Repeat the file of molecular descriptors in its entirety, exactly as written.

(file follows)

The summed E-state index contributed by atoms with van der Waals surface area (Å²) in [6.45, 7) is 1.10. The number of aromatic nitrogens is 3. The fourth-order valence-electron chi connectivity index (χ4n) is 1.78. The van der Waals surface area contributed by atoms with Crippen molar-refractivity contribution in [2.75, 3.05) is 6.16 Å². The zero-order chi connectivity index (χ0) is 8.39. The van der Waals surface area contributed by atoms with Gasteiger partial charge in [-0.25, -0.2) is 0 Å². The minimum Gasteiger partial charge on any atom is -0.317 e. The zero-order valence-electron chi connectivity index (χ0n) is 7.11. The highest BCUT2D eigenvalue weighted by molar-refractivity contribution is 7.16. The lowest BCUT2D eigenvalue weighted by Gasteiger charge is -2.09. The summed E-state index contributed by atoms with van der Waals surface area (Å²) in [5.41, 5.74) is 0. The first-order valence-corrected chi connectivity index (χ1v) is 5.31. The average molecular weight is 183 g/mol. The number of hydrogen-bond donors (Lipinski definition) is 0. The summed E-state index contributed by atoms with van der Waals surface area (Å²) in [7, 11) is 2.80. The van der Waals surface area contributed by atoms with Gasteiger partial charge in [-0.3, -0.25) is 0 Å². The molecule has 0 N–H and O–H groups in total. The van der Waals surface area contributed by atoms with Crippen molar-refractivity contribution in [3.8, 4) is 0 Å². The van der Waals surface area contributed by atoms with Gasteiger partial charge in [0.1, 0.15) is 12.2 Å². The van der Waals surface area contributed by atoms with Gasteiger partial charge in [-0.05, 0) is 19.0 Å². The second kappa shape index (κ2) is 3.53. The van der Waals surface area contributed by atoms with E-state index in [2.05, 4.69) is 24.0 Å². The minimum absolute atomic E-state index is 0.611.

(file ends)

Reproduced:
The summed E-state index contributed by atoms with van der Waals surface area (Å²) in [6.45, 7) is 1.10. The number of aromatic nitrogens is 3. The fourth-order valence-electron chi connectivity index (χ4n) is 1.78. The van der Waals surface area contributed by atoms with Crippen molar-refractivity contribution in [2.75, 3.05) is 6.16 Å². The zero-order chi connectivity index (χ0) is 8.39. The van der Waals surface area contributed by atoms with Gasteiger partial charge in [-0.25, -0.2) is 0 Å². The minimum Gasteiger partial charge on any atom is -0.317 e. The zero-order valence-electron chi connectivity index (χ0n) is 7.11. The highest BCUT2D eigenvalue weighted by molar-refractivity contribution is 7.16. The lowest BCUT2D eigenvalue weighted by Gasteiger charge is -2.09. The summed E-state index contributed by atoms with van der Waals surface area (Å²) in [5.41, 5.74) is 0. The first-order valence-corrected chi connectivity index (χ1v) is 5.31. The average molecular weight is 183 g/mol. The number of hydrogen-bond donors (Lipinski definition) is 0. The summed E-state index contributed by atoms with van der Waals surface area (Å²) in [7, 11) is 2.80. The van der Waals surface area contributed by atoms with Gasteiger partial charge in [-0.3, -0.25) is 0 Å². The molecule has 0 N–H and O–H groups in total. The van der Waals surface area contributed by atoms with Crippen molar-refractivity contribution in [3.8, 4) is 0 Å². The van der Waals surface area contributed by atoms with Gasteiger partial charge in [0.1, 0.15) is 12.2 Å². The van der Waals surface area contributed by atoms with Gasteiger partial charge in [-0.05, 0) is 19.0 Å². The second kappa shape index (κ2) is 3.53. The van der Waals surface area contributed by atoms with E-state index in [2.05, 4.69) is 24.0 Å². The minimum absolute atomic E-state index is 0.611.